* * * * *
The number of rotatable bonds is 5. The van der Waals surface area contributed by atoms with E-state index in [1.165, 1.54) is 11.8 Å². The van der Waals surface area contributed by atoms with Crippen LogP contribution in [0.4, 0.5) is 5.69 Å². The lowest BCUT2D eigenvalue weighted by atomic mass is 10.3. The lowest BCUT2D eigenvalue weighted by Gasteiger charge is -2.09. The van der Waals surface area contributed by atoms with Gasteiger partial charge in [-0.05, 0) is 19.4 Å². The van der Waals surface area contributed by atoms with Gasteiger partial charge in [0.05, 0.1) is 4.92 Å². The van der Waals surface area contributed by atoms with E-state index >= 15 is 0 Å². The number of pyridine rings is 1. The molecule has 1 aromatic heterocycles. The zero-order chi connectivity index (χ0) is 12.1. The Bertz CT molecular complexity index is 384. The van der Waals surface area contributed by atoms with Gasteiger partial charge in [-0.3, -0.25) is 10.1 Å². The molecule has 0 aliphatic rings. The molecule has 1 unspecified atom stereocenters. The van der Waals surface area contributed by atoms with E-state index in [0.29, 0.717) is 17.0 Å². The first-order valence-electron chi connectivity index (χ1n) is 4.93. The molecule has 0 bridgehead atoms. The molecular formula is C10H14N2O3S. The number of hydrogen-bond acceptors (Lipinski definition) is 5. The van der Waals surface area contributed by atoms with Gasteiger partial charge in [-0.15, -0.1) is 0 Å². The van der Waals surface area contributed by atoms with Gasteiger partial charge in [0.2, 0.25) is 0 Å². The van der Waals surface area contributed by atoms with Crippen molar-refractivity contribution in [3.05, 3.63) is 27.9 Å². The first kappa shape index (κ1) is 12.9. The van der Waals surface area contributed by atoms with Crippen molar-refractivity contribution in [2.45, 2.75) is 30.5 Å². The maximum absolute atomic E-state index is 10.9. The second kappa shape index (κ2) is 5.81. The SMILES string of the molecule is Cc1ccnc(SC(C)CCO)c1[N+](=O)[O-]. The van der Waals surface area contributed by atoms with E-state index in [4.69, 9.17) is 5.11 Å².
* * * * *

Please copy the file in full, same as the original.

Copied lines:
The number of rotatable bonds is 5. The van der Waals surface area contributed by atoms with E-state index in [1.165, 1.54) is 11.8 Å². The van der Waals surface area contributed by atoms with Crippen LogP contribution in [0.4, 0.5) is 5.69 Å². The lowest BCUT2D eigenvalue weighted by atomic mass is 10.3. The lowest BCUT2D eigenvalue weighted by Gasteiger charge is -2.09. The van der Waals surface area contributed by atoms with Gasteiger partial charge in [-0.05, 0) is 19.4 Å². The van der Waals surface area contributed by atoms with Gasteiger partial charge in [0.05, 0.1) is 4.92 Å². The van der Waals surface area contributed by atoms with E-state index >= 15 is 0 Å². The number of pyridine rings is 1. The molecule has 1 aromatic heterocycles. The zero-order chi connectivity index (χ0) is 12.1. The Bertz CT molecular complexity index is 384. The van der Waals surface area contributed by atoms with Gasteiger partial charge in [-0.3, -0.25) is 10.1 Å². The molecule has 0 aliphatic rings. The molecule has 1 unspecified atom stereocenters. The van der Waals surface area contributed by atoms with E-state index in [0.29, 0.717) is 17.0 Å². The first-order valence-electron chi connectivity index (χ1n) is 4.93. The molecule has 0 bridgehead atoms. The molecular formula is C10H14N2O3S. The number of hydrogen-bond acceptors (Lipinski definition) is 5. The van der Waals surface area contributed by atoms with Gasteiger partial charge in [-0.15, -0.1) is 0 Å². The van der Waals surface area contributed by atoms with Gasteiger partial charge in [0.2, 0.25) is 0 Å². The van der Waals surface area contributed by atoms with Crippen molar-refractivity contribution in [3.05, 3.63) is 27.9 Å². The first kappa shape index (κ1) is 12.9. The van der Waals surface area contributed by atoms with Crippen molar-refractivity contribution in [2.45, 2.75) is 30.5 Å². The maximum absolute atomic E-state index is 10.9. The second kappa shape index (κ2) is 5.81. The SMILES string of the molecule is Cc1ccnc(SC(C)CCO)c1[N+](=O)[O-]. The van der Waals surface area contributed by atoms with E-state index in [4.69, 9.17) is 5.11 Å².